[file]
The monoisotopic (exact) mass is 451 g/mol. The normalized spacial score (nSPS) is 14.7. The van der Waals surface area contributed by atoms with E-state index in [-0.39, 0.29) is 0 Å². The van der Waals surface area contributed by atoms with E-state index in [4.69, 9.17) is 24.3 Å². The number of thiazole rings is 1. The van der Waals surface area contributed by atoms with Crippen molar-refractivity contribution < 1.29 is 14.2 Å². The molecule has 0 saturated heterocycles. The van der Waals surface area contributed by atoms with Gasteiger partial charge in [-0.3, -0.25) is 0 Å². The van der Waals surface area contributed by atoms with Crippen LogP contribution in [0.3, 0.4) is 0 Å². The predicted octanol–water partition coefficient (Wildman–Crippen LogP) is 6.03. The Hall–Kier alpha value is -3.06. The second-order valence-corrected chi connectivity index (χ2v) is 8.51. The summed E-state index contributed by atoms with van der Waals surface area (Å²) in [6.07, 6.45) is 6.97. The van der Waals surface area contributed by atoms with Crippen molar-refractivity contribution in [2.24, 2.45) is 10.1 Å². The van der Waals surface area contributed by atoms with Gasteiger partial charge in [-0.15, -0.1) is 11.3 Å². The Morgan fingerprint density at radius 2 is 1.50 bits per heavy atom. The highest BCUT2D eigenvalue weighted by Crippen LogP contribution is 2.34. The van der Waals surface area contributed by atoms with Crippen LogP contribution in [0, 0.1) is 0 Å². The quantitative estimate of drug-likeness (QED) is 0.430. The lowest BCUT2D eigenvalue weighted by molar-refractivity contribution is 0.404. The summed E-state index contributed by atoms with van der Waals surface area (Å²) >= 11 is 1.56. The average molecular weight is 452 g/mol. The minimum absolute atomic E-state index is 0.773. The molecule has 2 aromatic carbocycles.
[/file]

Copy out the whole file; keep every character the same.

The monoisotopic (exact) mass is 451 g/mol. The normalized spacial score (nSPS) is 14.7. The van der Waals surface area contributed by atoms with E-state index in [-0.39, 0.29) is 0 Å². The van der Waals surface area contributed by atoms with E-state index in [4.69, 9.17) is 24.3 Å². The number of thiazole rings is 1. The van der Waals surface area contributed by atoms with Crippen molar-refractivity contribution < 1.29 is 14.2 Å². The molecule has 0 saturated heterocycles. The van der Waals surface area contributed by atoms with Gasteiger partial charge in [-0.3, -0.25) is 0 Å². The van der Waals surface area contributed by atoms with Crippen LogP contribution in [0.3, 0.4) is 0 Å². The predicted octanol–water partition coefficient (Wildman–Crippen LogP) is 6.03. The Hall–Kier alpha value is -3.06. The second-order valence-corrected chi connectivity index (χ2v) is 8.51. The summed E-state index contributed by atoms with van der Waals surface area (Å²) in [6.07, 6.45) is 6.97. The van der Waals surface area contributed by atoms with Crippen molar-refractivity contribution in [2.24, 2.45) is 10.1 Å². The van der Waals surface area contributed by atoms with Gasteiger partial charge in [-0.15, -0.1) is 11.3 Å². The Morgan fingerprint density at radius 2 is 1.50 bits per heavy atom. The highest BCUT2D eigenvalue weighted by Crippen LogP contribution is 2.34. The van der Waals surface area contributed by atoms with Crippen LogP contribution in [0, 0.1) is 0 Å². The quantitative estimate of drug-likeness (QED) is 0.430. The lowest BCUT2D eigenvalue weighted by molar-refractivity contribution is 0.404. The summed E-state index contributed by atoms with van der Waals surface area (Å²) >= 11 is 1.56. The average molecular weight is 452 g/mol. The minimum absolute atomic E-state index is 0.773. The molecule has 2 aromatic carbocycles.